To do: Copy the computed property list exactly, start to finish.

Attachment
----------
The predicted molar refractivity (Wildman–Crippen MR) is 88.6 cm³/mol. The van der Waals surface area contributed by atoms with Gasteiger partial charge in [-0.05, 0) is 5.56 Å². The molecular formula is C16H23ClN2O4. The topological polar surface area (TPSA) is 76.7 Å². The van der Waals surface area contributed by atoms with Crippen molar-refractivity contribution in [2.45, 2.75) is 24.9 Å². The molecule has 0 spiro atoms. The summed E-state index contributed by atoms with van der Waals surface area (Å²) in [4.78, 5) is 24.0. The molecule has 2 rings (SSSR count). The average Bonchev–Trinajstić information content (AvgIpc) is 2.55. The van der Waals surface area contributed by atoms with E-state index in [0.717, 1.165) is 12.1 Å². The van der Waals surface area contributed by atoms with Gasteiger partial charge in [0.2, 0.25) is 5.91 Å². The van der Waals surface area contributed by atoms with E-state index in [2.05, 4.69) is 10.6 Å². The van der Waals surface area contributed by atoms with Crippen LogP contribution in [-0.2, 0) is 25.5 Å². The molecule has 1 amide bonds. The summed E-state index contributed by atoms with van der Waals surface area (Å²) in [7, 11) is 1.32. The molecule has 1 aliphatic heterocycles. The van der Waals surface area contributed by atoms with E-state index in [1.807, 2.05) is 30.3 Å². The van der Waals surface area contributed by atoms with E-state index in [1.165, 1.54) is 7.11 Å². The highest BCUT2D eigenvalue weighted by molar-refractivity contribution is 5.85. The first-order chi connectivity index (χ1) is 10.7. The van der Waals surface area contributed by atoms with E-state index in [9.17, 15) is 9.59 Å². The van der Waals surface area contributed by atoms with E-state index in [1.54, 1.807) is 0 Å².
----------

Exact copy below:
The predicted molar refractivity (Wildman–Crippen MR) is 88.6 cm³/mol. The van der Waals surface area contributed by atoms with Gasteiger partial charge in [-0.05, 0) is 5.56 Å². The molecular formula is C16H23ClN2O4. The topological polar surface area (TPSA) is 76.7 Å². The van der Waals surface area contributed by atoms with Crippen molar-refractivity contribution in [2.45, 2.75) is 24.9 Å². The molecule has 0 spiro atoms. The summed E-state index contributed by atoms with van der Waals surface area (Å²) in [4.78, 5) is 24.0. The molecule has 2 rings (SSSR count). The average Bonchev–Trinajstić information content (AvgIpc) is 2.55. The van der Waals surface area contributed by atoms with E-state index in [0.717, 1.165) is 12.1 Å². The van der Waals surface area contributed by atoms with Gasteiger partial charge in [0.2, 0.25) is 5.91 Å². The van der Waals surface area contributed by atoms with E-state index in [2.05, 4.69) is 10.6 Å². The van der Waals surface area contributed by atoms with Crippen LogP contribution in [-0.2, 0) is 25.5 Å². The molecule has 1 amide bonds. The summed E-state index contributed by atoms with van der Waals surface area (Å²) in [7, 11) is 1.32. The molecule has 1 aliphatic heterocycles. The van der Waals surface area contributed by atoms with E-state index in [1.807, 2.05) is 30.3 Å². The van der Waals surface area contributed by atoms with E-state index in [1.165, 1.54) is 7.11 Å². The highest BCUT2D eigenvalue weighted by molar-refractivity contribution is 5.85. The first-order chi connectivity index (χ1) is 10.7. The van der Waals surface area contributed by atoms with E-state index in [9.17, 15) is 9.59 Å². The van der Waals surface area contributed by atoms with E-state index in [1.54, 1.807) is 0 Å².